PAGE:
The wrong regulatory measures adopted by the Mexican state to protect producers against the falling of production during the seventies and eighties, had negative effects. Import permits, trade and tariff barriers, subsidies, etc contributed to the deepening of the crisis. Instead of these regulatory measures, it was necessary to invest more in infrastructure and to provide more credits. Besides, a corrupt state interventionism and lack of profitability provoked absenteeism of private capital. The freezing and backwardness of the guaranteed policy prices slowed down capitalization of the countryside (Morales Aragon, 1994).
The agricultural policies of the 1988-94 presidential period displayed as “Actions of transformation in the countryside” the following:
-Deregulation and administrative simplification in institutions of attention to the
-Adaptation of the property regime in the countryside to strength initiative and
entrepreneurship of rural producers.
-Rationalization of subsidies scheme and its substitution by an scheme of agricultural
-Development and promotion of a modern scheme of commercialization of agricultural
-Commercial opening in the agricultural sector to support modernization of production
and to promote its increasing specialization in such areas where exist comparative
-Establishment of programs to fight poverty in the rural areas.
From these general policies followed some programs, among which are important to mention because they left serious consequences, the Amendments to Article 27 of Mexican Constitution, the program Procampo of direct subsidies, and the North American Free Trade Agreement (NAFTA).
D.1).-Ammendments to Article 27 of Mexican Constitution. According to the Agricultural Census of 1991, more than three million ejidatarios and comuneros, (they are holders of rights of lands in ejidos and indigenous communities respectively), organized in 29 951 ejidos and indigenous communities holding 102.9 millions of hectares, 52% of 196.7 millions of hectares which formed the total national area. Most of the communal land were organized in individual plots and hold 20 million hectares of arable land, more than half the total, accounted for 55% of the total maize production and were the social factor for the proclaimed long period of Mexican political stability.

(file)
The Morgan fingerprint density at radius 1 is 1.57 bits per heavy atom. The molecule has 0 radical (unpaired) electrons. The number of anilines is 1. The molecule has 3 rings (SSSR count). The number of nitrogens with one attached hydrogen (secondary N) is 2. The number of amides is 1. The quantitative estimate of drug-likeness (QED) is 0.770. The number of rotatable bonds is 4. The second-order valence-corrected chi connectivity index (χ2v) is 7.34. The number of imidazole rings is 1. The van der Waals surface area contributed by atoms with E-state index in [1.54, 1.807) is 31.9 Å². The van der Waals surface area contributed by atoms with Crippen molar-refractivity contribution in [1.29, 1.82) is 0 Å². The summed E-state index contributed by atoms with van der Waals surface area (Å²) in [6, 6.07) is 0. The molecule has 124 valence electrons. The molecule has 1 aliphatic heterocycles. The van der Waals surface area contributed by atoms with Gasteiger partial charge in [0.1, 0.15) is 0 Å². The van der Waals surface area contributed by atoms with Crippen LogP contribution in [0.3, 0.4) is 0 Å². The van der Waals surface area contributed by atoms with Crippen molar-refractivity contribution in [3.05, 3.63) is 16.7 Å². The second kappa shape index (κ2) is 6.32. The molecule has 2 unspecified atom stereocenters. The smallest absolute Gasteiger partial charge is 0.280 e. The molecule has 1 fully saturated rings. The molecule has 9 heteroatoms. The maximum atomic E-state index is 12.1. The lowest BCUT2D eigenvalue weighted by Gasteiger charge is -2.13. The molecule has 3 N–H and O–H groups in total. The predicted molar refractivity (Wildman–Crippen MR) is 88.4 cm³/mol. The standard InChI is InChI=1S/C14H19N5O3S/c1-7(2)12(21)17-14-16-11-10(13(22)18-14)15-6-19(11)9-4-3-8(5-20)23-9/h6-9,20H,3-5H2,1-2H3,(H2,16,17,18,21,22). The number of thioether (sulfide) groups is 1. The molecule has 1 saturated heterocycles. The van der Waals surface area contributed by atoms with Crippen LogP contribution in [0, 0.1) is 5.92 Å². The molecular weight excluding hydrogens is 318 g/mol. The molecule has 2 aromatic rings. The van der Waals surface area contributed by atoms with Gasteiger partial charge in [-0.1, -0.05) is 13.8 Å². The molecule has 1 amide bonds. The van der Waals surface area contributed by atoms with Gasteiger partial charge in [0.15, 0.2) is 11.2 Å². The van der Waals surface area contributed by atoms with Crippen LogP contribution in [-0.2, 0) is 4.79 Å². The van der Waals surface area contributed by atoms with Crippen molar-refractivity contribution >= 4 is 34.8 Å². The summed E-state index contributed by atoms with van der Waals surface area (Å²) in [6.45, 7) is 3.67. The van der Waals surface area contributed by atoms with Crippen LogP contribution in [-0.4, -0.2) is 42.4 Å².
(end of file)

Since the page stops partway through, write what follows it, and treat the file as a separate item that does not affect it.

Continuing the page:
When in June 1990 the Mexican government decided to enter negotiations of a North American Free Trade Agreement (NAFTA) with United States and Canada as a partners, it was clear that agriculture would be a major stumbling block.
In preparation for clearance of the road to NAFTA, Mexican government was determined to imposed the necessary measures on agrarian reforms, following recommendations “especially as these were being urged by the United States-dominated World Bank and were therefore seen as a condition for reaching a full trade agreement. Both in March and May 1991, this institution issued reports recommending that the Mexican government allow peasants to sell or rent their ejido parcels and to enter into partnership with private firms” as Almazan (1997) sustains. A controversial proposal for amendments to article 27 of Mexican Constitution were presented by the President to the Congress in November 1991, claiming that “these would bring much needed capital to Mexico’s rural areas and lead to higher standards of living for the campesinos...Supporters of the amendments also pointed out that given the new international environment, Mexican farmers must become more competitive in order to survive and this in turn depends on attracting capital investment to the countryside”. However, behind the smoked scenes was the strategy to concentrate plots of farming land through the policy of privatization of ejidos and indigenous communities which will enable to apply economies of scale production.